Will kids be tempted to follow other religions? Maybe. But in Dr. Poplin’s words, “I personally believe truth wins.”

4. Don’t romanticize history - either Christian or secular. Encourage students to seek out sources.

Revising history —either to romanticize the founding of America OR to omit pieces of actual thought and belief because of a secular bias — is just bad teaching. The only way to “redeem history,” in Dr. Poplin’s words - is to find the originals. Seek out sources. Read biographies, old and new - and assign them to your students.

5. Teach virtue. Encourage moral conversations among students.

Dr. Poplin is pretty honest with her students: she wants them to become people of virtue. To do that, she regularly encourages them with exhortations like: I want you to develop perseverance.  Paul encourages us to also focus on whatever is good, true or beautiful — whether ‘religious or secular’ (foreign categories for Paul). During the course of our interview, she said that she recommends teachers using lists of virtues and develops language in her classroom that is clearly moral in nature — without avoiding language like evil or even sin.

And the connection here can be made to religion. C.S. Lewis’ treatment of The Tao - moral standards across cultures - can be a good place to start developing rich conversations about right and wrong, good and evil, in your classroom. Each culture has hero stories, including our own. We can start here with the moral world our students live in today.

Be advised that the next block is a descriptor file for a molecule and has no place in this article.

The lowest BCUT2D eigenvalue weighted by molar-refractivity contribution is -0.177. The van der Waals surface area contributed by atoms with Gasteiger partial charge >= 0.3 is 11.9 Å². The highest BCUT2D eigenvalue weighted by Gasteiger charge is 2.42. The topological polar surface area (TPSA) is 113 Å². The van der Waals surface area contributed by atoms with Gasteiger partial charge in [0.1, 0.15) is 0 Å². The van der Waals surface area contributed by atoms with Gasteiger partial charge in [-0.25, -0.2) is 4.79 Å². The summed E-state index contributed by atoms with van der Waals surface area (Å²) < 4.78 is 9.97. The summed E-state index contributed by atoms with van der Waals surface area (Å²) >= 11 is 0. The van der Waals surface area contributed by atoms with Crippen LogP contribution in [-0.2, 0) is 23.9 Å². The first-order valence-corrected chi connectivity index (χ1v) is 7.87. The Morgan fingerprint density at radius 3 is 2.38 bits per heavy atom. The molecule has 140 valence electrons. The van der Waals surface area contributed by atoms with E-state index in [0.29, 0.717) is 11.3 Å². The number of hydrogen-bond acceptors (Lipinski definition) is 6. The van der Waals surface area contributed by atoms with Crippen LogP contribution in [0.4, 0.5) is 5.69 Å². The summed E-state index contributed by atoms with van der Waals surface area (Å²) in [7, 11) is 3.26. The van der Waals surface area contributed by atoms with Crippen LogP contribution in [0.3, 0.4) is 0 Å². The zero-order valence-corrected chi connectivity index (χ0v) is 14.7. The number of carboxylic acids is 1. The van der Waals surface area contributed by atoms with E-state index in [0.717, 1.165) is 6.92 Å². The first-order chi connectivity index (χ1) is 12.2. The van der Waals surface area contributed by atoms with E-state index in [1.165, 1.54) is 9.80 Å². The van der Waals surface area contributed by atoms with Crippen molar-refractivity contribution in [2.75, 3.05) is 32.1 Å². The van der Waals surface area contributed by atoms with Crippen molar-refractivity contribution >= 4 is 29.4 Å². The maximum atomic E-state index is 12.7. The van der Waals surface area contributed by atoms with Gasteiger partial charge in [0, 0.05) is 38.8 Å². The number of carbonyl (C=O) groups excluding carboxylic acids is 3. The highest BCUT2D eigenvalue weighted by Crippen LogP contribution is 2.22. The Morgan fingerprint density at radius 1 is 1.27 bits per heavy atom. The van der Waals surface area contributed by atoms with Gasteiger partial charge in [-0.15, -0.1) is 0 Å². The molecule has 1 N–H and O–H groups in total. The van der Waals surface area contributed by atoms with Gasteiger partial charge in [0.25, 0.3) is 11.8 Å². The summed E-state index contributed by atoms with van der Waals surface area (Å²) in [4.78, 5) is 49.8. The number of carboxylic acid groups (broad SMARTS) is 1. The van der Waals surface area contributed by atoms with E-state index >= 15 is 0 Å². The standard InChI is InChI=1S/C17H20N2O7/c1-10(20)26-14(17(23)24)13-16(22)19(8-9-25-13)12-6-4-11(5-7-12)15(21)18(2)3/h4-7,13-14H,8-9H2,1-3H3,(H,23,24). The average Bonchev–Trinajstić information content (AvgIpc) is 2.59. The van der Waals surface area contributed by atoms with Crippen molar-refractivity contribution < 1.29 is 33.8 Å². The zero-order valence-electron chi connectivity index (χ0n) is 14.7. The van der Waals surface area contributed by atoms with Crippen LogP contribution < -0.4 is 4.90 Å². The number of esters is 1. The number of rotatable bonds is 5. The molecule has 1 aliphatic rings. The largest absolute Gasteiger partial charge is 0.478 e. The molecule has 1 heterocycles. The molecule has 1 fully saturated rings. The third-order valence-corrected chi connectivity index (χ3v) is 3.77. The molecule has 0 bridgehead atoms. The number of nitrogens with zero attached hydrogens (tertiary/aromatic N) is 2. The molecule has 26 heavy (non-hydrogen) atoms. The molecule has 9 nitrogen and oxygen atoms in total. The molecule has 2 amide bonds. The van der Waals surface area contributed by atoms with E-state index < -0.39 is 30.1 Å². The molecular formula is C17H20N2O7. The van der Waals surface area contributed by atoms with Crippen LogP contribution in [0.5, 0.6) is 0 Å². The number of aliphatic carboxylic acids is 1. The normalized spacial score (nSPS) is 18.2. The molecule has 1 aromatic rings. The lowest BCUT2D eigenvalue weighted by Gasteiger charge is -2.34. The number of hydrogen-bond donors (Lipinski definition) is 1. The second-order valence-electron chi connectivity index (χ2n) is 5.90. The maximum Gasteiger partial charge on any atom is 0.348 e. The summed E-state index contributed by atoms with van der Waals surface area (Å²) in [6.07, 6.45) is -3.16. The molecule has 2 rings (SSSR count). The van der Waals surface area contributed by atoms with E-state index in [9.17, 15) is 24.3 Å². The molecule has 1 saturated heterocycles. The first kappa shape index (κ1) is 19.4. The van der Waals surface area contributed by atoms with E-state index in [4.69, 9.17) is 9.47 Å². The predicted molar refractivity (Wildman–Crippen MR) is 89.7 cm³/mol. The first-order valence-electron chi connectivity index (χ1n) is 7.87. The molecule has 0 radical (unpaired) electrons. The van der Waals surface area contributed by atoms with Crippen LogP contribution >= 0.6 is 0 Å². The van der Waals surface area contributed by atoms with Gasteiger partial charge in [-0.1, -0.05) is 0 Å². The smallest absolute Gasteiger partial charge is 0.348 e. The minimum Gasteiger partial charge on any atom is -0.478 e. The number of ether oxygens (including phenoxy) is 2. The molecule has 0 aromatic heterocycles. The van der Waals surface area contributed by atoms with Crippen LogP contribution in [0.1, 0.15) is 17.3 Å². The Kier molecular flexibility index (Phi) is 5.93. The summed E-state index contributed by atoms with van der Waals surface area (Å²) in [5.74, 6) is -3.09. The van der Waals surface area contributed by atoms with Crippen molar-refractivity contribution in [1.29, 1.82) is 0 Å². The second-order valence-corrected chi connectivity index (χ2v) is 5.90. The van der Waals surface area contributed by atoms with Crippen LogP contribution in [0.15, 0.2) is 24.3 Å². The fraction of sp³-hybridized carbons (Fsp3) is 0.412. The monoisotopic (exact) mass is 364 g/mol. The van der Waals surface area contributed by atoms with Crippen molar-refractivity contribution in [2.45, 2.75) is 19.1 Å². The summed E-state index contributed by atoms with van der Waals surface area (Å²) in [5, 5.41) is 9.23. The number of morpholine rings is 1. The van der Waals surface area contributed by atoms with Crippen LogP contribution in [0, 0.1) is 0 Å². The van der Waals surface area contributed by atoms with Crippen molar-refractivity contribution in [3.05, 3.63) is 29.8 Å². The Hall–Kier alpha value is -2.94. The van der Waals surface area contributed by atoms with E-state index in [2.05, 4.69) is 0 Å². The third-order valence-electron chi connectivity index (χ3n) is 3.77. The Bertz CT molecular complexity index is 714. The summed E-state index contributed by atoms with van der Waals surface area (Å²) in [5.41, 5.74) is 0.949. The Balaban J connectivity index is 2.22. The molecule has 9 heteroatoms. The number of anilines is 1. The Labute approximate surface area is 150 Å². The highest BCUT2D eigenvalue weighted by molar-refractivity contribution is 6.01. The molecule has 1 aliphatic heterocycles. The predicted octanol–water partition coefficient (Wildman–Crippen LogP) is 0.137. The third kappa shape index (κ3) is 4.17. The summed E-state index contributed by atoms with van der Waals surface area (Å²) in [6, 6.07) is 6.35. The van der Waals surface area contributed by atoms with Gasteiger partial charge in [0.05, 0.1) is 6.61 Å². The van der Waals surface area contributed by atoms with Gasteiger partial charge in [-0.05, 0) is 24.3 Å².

6. The best way to influence the moral climate of your school and classroom is through prayer.

I really was astounded by this response. Of course! I’m seeking the silver bullet to make schools more moral places, and Dr. Poplin is asking the Holy Spirit to do this for her! Christian teachers have incredible influence when they pray for their students. And prayer is not just a psychological trick, but a spiritual reality - one through which God actually moves and changes reality, and one through which demons are repelled. It changes the actual lives of students and co-workers alike.

7. The best Christian teachers are both courageous in sharing their faith and compassionate for others.

Fear rises in our hearts whenever we face strong resistance. I think at one point or another, every Christian teacher has felt fear when the opportunity to share faith in a public school context arises. What will my boss say? Parents? The student?

Mary Poplin was and is clearly bold. It’s a boldness I aspire to. But let’s not be confused: she’s not harsh, mean or arrogant. So many “evangelists” today use the gospel to wound others or win a culture battle. This isn’t her. She has a reason for the hope she professes, but she does so with gentleness and respect (1 Peter 3:15).

And Dr. Poplin is compassionate. She shared another story: “Sometimes just the strangest things happen. You know, somebody comes in and all of the sudden this person who you think is not interested in religion comes in, and starts weeping about something in their life. And I just say, ‘Can I pray for you?’ And no one has ever turned me down.”


Jeff Haanen

Jeff Haanen is a writer and entrepreneur. He founded Denver Institute for Faith & Work, a community of conveners, teachers and learners offering experiences and educational resources on the gospel, work, and community renewal. He is the author of An Uncommon Guide to Retirement: Finding God’s Purpose for the Next Season of Life and an upcoming two-book series on spiritual formation, vocation, and the working class for Intervarsity Press. He lives with his wife and four daughters in Denver and attends Wellspring Church in Englewood, Colorado.